Stephen B. Jacobs has a warning from the past for America today: It’s happening again.
At 79 years old he is among the youngest of the Holocaust survivors still alive. But Jacobs can remember life in the Nazi concentration camp at Buchenwald; what the Nazis did to him, his family, his friends.
He worries about what’s happening right now in America, where he has lived and prospered since arriving a couple of years after Buchenwald’s liberation on April 11, 1945.
The American far-right appears emboldened since the election of President Donald Trump, who led an inflammatory, nationalist campaign. Since then, clashes like the one in Charlottesville are becoming almost commonplace.
“Things just go from bad to worse every day,” Jacobs, a successful New York architect who designed the Holocaust memorial at Buchenwald, tells Newsweek. “There’s a real problem growing.”
So much so that Jacobs thinks there’s a “direct parallel” with Germany between the two world wars.
Perhaps more alarming than the far-right getting braver is the seep into mainstream politics of their hate, their talking points, their rhetoric. “It feels like 1929 or 1930 Berlin,” Jacobs says, ahead of Holocaust Remembrance Day 2018 on Thursday.
“Things that couldn’t be said five years ago, four years ago, three years ago—couldn’t be said in public—are now normal discourse. It’s totally unacceptable.
“We thought our country had changed. In fact, it didn’t. We were operating on a misconception. ‘My god, we elected a black president in the United States! Look how far we’ve come!’ We haven’t.”
In Trump, Jacobs says, the far-right sees an “enabler.”
“I’m involved with New York real estate, I know this man personally,” says Jacobs, whose eponymous architecture firm celebrated its 50th birthday in 2017. “Trump is an enabler. Trump has no ideas. Trump is out for himself.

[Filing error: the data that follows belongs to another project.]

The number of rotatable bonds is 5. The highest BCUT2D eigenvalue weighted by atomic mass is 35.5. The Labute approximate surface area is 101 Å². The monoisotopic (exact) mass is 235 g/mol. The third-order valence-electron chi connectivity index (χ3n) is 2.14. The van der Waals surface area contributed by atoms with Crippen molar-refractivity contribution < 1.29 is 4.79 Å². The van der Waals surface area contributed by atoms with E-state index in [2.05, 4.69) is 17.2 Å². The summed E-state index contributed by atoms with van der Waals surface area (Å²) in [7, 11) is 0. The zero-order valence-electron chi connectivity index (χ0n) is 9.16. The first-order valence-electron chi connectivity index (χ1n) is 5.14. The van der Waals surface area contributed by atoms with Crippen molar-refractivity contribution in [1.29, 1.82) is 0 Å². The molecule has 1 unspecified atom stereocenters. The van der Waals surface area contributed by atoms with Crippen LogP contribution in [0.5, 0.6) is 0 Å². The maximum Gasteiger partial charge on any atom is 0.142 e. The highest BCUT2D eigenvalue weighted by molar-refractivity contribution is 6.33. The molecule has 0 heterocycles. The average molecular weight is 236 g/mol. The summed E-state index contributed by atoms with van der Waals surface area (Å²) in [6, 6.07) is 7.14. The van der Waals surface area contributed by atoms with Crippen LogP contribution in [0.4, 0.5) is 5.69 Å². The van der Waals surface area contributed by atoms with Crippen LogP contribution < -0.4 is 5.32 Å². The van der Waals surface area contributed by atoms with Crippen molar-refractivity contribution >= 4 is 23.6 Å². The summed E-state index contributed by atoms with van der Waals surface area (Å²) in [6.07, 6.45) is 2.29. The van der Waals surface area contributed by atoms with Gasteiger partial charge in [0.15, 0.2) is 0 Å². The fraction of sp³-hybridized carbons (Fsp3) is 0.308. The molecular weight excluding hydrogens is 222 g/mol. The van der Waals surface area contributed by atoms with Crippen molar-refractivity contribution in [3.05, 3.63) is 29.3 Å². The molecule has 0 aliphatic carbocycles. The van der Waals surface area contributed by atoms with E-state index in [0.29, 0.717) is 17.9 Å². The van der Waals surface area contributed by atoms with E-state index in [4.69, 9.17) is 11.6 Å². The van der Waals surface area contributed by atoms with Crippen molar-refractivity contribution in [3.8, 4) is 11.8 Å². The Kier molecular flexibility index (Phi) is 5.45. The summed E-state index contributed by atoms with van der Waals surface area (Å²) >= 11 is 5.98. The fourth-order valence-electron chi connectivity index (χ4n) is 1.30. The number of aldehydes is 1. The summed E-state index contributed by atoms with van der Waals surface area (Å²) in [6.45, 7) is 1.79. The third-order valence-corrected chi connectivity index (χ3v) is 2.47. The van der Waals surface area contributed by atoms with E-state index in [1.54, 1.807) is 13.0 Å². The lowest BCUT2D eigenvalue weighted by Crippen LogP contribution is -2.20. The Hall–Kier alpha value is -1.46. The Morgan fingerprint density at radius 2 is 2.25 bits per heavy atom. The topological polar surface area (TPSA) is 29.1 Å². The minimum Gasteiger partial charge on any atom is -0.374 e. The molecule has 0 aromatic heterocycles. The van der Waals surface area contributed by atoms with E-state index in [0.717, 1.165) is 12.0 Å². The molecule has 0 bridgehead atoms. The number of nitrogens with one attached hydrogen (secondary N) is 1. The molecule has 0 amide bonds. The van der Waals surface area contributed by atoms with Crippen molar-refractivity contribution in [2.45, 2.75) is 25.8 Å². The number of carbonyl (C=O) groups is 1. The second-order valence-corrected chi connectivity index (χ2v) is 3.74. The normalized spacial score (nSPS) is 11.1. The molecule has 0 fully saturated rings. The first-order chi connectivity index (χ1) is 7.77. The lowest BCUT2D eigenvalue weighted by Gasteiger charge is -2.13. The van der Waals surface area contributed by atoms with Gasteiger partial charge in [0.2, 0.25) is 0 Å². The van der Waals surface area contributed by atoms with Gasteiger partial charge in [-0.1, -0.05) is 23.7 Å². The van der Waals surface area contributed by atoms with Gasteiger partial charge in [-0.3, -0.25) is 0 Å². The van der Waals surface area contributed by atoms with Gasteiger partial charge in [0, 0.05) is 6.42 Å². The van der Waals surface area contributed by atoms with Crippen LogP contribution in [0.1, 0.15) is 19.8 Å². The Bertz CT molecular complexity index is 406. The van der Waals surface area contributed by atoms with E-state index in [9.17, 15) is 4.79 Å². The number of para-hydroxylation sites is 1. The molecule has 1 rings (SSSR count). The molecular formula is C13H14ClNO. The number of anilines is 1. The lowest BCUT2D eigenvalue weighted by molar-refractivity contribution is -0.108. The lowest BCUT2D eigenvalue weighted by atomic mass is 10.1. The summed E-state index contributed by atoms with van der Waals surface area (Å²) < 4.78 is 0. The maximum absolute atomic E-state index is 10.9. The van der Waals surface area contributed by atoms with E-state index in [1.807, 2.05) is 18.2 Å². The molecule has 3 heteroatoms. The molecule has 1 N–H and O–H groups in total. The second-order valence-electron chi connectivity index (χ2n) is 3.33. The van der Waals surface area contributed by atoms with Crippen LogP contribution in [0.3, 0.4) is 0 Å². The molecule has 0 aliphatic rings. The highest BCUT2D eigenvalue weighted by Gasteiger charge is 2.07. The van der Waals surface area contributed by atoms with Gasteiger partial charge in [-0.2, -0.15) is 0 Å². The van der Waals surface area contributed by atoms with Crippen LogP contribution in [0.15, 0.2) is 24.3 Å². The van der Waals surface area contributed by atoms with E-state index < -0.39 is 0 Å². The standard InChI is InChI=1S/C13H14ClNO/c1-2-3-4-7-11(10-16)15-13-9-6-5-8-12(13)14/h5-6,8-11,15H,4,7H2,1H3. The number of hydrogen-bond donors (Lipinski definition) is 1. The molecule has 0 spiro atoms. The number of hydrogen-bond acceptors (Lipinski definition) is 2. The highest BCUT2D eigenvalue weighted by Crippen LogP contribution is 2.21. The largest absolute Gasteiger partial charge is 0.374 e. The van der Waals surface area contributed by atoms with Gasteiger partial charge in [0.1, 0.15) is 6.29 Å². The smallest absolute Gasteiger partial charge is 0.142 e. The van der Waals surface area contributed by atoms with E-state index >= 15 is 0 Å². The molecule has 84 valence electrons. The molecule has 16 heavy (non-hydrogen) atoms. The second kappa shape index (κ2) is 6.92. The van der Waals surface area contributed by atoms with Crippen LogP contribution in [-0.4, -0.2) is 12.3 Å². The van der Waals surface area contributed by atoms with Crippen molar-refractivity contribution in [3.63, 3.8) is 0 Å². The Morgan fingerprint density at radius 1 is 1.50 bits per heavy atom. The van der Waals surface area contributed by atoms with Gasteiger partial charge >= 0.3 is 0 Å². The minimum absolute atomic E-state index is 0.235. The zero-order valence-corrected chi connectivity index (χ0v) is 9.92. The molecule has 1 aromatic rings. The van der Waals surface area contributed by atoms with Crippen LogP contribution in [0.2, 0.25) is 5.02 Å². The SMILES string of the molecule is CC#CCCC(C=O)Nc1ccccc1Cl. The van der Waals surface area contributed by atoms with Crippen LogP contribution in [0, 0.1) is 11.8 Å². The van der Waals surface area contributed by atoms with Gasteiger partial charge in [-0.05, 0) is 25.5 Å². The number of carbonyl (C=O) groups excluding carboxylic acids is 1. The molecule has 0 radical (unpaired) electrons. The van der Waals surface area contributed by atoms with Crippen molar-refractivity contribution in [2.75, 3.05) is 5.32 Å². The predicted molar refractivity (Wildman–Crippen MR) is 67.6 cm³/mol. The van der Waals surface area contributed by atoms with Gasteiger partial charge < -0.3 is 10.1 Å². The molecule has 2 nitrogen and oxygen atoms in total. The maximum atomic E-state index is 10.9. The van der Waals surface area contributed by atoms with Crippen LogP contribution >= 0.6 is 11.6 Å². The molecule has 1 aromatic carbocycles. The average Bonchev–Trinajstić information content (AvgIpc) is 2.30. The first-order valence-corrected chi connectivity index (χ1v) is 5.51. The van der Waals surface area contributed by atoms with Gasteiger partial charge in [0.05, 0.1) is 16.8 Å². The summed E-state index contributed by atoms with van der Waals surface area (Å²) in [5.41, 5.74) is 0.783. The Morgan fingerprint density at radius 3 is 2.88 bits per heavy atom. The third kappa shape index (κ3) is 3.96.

“He’s a sick, very disturbed individual.
“I couldn’t say that Trump is a fascist because you’ve got to know what fascism is. And I don’t think he has the mental power to even understand it.”
Jacobs calls New York, where he lives, an “island of resistance”. But he says Washington will soon realize too that “fascism has to be resisted.”
“Fascism could have been won in Spain. It could’ve been stopped. But appeasement of fascism is what led to everything,” Jacobs warns.
This is a man who lived what happens when fascism isn’t stopped before it metastasizes.
He was born in Łódź, Poland, in 1939. His father, a physician, moved the family to Piotrków, near Warsaw, shortly after the Nazi invasion of Poland in September of that year.
Piotrków, where many Jewish refugees in Poland fled, would become the Nazis’ first ghetto.
Liquidated in 1942, a labor camp was established with two factories, where the family lived until their brutal separation in 1944.
The women—his mother, three aunts and grandmother—were taken to a camp at Ravensbrück. The men—him, his older brother and his father—to Buchenwald.
“In my case, you didn’t eat in Buchenwald unless you worked. So I was given an identity card that said I was 16 years old,” Jacobs says. “I was five.”
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